Typing Test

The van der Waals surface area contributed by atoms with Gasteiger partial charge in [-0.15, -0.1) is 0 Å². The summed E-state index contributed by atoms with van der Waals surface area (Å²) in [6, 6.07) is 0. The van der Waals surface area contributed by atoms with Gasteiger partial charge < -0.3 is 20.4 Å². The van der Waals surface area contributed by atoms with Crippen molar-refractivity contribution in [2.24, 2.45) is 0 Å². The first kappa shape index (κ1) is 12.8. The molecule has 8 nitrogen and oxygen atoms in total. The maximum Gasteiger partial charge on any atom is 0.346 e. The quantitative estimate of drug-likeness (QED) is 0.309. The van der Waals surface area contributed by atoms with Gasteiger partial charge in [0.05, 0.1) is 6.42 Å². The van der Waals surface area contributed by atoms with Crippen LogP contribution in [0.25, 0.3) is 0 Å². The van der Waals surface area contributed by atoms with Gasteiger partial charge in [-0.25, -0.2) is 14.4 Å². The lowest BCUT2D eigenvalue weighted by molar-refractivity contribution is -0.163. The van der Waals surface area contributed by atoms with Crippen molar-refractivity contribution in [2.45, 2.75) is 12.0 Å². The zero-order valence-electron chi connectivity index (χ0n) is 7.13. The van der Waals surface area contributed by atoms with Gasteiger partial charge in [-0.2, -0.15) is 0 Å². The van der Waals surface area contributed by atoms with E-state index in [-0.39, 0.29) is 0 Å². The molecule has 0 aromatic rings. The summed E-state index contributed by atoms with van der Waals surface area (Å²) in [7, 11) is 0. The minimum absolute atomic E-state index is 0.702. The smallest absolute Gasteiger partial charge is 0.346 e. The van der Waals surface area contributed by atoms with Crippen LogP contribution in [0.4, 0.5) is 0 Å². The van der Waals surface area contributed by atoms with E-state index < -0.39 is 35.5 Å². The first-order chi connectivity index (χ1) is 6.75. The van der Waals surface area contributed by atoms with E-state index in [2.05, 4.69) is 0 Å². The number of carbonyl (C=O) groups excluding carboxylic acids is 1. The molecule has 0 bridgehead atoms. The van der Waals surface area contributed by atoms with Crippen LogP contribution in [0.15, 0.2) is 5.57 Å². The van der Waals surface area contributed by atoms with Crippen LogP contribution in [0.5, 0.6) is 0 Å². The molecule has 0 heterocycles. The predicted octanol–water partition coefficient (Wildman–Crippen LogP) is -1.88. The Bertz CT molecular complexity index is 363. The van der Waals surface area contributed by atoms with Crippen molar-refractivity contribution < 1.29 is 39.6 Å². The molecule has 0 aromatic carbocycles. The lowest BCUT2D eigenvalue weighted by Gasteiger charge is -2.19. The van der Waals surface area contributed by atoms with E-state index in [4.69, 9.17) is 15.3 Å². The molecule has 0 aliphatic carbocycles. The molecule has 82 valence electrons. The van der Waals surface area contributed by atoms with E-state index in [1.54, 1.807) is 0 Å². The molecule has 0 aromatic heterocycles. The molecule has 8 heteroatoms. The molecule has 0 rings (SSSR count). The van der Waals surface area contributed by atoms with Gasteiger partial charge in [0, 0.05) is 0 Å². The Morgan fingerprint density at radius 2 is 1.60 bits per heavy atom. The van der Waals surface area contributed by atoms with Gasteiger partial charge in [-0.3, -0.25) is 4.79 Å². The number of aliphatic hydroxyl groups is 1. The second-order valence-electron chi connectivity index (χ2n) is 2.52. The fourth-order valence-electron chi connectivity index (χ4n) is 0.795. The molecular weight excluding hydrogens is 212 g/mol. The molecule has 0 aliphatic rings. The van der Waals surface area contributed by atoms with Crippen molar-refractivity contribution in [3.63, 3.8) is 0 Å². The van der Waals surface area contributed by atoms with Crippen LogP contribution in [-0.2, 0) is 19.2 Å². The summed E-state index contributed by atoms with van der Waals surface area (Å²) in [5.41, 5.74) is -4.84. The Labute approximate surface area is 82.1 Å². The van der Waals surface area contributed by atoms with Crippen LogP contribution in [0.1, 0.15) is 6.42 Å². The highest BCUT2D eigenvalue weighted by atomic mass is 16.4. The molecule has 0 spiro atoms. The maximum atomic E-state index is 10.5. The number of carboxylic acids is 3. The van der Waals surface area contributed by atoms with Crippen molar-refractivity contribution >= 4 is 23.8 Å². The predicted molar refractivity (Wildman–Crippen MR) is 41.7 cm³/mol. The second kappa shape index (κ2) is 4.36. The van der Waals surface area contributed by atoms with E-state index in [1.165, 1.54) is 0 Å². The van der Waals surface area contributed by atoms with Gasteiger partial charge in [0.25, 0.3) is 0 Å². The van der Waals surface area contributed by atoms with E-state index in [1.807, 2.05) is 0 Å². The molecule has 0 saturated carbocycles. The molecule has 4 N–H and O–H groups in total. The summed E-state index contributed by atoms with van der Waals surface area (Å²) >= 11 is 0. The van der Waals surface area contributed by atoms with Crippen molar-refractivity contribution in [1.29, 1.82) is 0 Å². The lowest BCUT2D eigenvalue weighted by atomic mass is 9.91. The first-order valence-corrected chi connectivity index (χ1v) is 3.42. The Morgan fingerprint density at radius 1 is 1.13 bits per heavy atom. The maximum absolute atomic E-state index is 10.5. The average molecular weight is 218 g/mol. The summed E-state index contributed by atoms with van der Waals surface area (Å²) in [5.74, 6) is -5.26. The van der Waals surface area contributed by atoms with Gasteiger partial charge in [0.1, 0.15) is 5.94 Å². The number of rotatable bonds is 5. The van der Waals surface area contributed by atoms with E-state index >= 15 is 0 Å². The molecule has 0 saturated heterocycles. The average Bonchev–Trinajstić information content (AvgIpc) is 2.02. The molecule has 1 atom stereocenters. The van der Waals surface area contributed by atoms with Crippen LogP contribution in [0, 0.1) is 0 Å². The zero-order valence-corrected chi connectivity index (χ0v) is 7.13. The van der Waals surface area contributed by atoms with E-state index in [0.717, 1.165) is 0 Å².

At a tea kadai in Sanarpatti village, some 13 km from Sivakasi town, a group of men are huddled in animated discussion. It appears to be fairly cheerful chatter until I get close enough to hear the conversation.Each one of them is talking of how uncertain he is about the future. Ever since the firecracker factories shut down five months ago, survival has been precarious, they say, as I join them.We drive past the factories dotted around the village. Once thriving businesses, most of them now have locks on their gates. The roads are so deserted the town could be under curfew.In October last year, the Supreme Court asked firecracker manufacturers to produce only ‘green’ or low-emission crackers to reduce air and noise pollution. Chemicals such as lead, mercury, arsenic and barium, which give colour, bang and sparkle to crackers, were banned. A win for public health. But for Sivakasi, the town responsible for 90% of the country’s firecrackers, the verdict was a blow. Known as little Japan for the spiralling growth of its 70-year-old cracker industry, the town is now limping, with lakhs of people left without a job."Big companies like Standard, Sonny, Sri Kaliswari, Ayyan, Arasan have stopped production indefinitely. Some are functioning with just 20% of their staff," says Ishwar Chander Bansal, a fourth-generation supplier of barium salt, a key firecracker ingredient, from Agra. Every year he would transport 21 tonnes of the raw material. It would be lifted within a fortnight after Diwali for the subsequent year’s production. "This time I have sold only six tonnes, and at half the price. And I have paid extra to rent a lorry shed for the stock and to pay for lodgings since last November," he says.When 1,400 units (licensed and illegal) shut down indefinitely late last year, it left nearly 2 lakh direct employees and another 4-5 lakh people in the ancillary industries in the lurch. The decision to shut shop was as much a protest against the Supreme Court order as it was about their inability to rapidly convert to green production.What it has meant, however, is that the town itself seems to have shut down. Prem Chand Sharma runs a popular restaurant on Velayudhan Road. He says his business has been hit for the first time in 35 years. "My eatery would always be brimming over with vendors, agents, dealers and traders from all over India. Now I have retrenched staff and I am running my hotel with only my two sons. People have stopped coming to Sivakasi to trade," he says.Meanwhile, confusion prevails. Constant adjournments, counter affidavits by various petitioners, and a lack of clarity on what exactly an environment-friendly cracker is have left manufacturers scrambling. The newly minted term, ‘green cracker’, grabbed headlines, but doubts remain about its efficacy and practicality.In fact, anybody who has ever earned a living mixing and filling chemicals, rolling and shaping crackers, connecting fuses, packing, labelling, transporting, and selling has by now heard the term ‘green cracker’ but not one of them is quite sure how it can be made. Equally, it’s clear that manufacturers are loath to give up some of the banned chemicals, without which they say Diwali won’t be the same again, either in bang or business.Last November, Sadhana Rayalu, a scientist with National Environmental Engineering Research Institute (NEERI), told The Hindu that ‘green crackers’ operate on a technology called Safe Water and Air Sprinklers, where reactants such as aluminium or zeolite absorb water to generate heat and enable the explosion, but where the water also acts as a dust suppressant.